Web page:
Think Small This Fall

Autumn is heading in your direction.  No great vistas or reflective lakes where you live?  Think small.

When there are no grand landscapes  to photograph, just find a nice tree or two.  I love early fall when the colors and tones in one small scene can be numerous and varied.  Don’t forget to compose your image.  It may seem like a “point and shoot” opportunity, but nothing could be farther from the truth. Much like the director of a symphony orchestra you need to guide the colors so they compliment the entire photo.  Don’t forget those tree trunks, they are part of the composition.

Fall can be just as compelling as the flower season for close-up work. Color and detail are important here.

I look for opportunities to combine warm and cool colors.  One color advances while the other recedes, giving that eye-popping 3D look.  Anyway you look at it, fall can be small. 

You can use the veins of a leaf to direct the viewer on a miniature journey.  Nature is full of journeys, both large and small.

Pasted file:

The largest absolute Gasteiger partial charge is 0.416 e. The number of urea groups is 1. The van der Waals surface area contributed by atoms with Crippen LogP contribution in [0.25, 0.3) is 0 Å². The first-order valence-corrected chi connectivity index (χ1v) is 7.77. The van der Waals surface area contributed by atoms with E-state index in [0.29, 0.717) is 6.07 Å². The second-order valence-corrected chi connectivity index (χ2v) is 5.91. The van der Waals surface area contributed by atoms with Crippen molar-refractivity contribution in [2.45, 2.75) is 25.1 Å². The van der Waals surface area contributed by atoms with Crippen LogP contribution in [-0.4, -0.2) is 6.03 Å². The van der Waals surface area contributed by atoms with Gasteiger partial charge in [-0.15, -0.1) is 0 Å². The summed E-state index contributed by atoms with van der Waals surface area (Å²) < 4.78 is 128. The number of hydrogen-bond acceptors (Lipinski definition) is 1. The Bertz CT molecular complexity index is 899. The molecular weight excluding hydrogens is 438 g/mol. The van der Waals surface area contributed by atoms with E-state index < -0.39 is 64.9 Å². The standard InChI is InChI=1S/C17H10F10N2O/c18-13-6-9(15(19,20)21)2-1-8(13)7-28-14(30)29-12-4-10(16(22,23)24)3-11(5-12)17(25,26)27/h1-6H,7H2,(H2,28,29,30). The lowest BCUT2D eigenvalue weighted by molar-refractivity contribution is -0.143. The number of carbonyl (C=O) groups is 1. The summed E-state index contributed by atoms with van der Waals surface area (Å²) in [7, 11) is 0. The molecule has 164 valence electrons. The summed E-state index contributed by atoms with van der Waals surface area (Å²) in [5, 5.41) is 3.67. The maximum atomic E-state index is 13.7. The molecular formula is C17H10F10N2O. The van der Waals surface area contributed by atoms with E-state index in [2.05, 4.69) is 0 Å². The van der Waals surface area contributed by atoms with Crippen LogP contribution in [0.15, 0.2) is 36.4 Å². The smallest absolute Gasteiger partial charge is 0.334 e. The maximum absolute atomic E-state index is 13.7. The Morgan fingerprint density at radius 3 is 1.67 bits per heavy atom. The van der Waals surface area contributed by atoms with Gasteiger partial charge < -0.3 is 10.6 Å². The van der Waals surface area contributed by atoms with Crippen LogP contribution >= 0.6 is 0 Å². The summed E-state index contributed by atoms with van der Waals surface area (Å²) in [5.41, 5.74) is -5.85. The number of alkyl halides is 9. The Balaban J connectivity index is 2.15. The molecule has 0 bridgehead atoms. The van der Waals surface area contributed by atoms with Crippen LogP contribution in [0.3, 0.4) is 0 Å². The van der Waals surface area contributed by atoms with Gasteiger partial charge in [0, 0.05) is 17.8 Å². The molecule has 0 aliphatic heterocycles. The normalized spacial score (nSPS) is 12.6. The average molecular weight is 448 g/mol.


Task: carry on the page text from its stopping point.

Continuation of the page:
Fall isn’t only about tree leaves. Bracken and Cinnamon Ferns make great subjects in autumn.

Early frosts are common in northern regions such as where I live.  Find a couple of fall leaves that refuse to give up their branch, and you can share another part of nature’s story.  The background in this shot is an out of focus red building.  I admit that red on red is rather odd.  The edge of the ice, and the light reflecting from the leaves, does somewhat separate the leaves from the background and provide a little visual relief from this sea of red.

Leaves, whether they are singular or a multitude, never need to be on the tree to be a stimulating subject.  Unique perspectives work well in fall.  When I come upon a scene like this, I will at times make 8 or 10 distinctly different pictures. I will change lenses and position looking for fresh ways to “see” my subject.  I am more than willing to let my wide angle lens distort the image, if that makes for an interesting picture.

Here we are in mid September and I have already taken you from the first color change, all the way to the forest floor.  I tend to rush my favorite season.

Of course subjects like bird migration and the fall rut for large mammals, help make this time of year great as well.  Still when it is all said and done it is the quiet time of fall that evokes the most special feelings.  The joy is framed with a touch of sadness.  Just a touch.  Atmosphere is as rich in autumn as are the deep reds and golds that fill the hillsides, and the woodlands.

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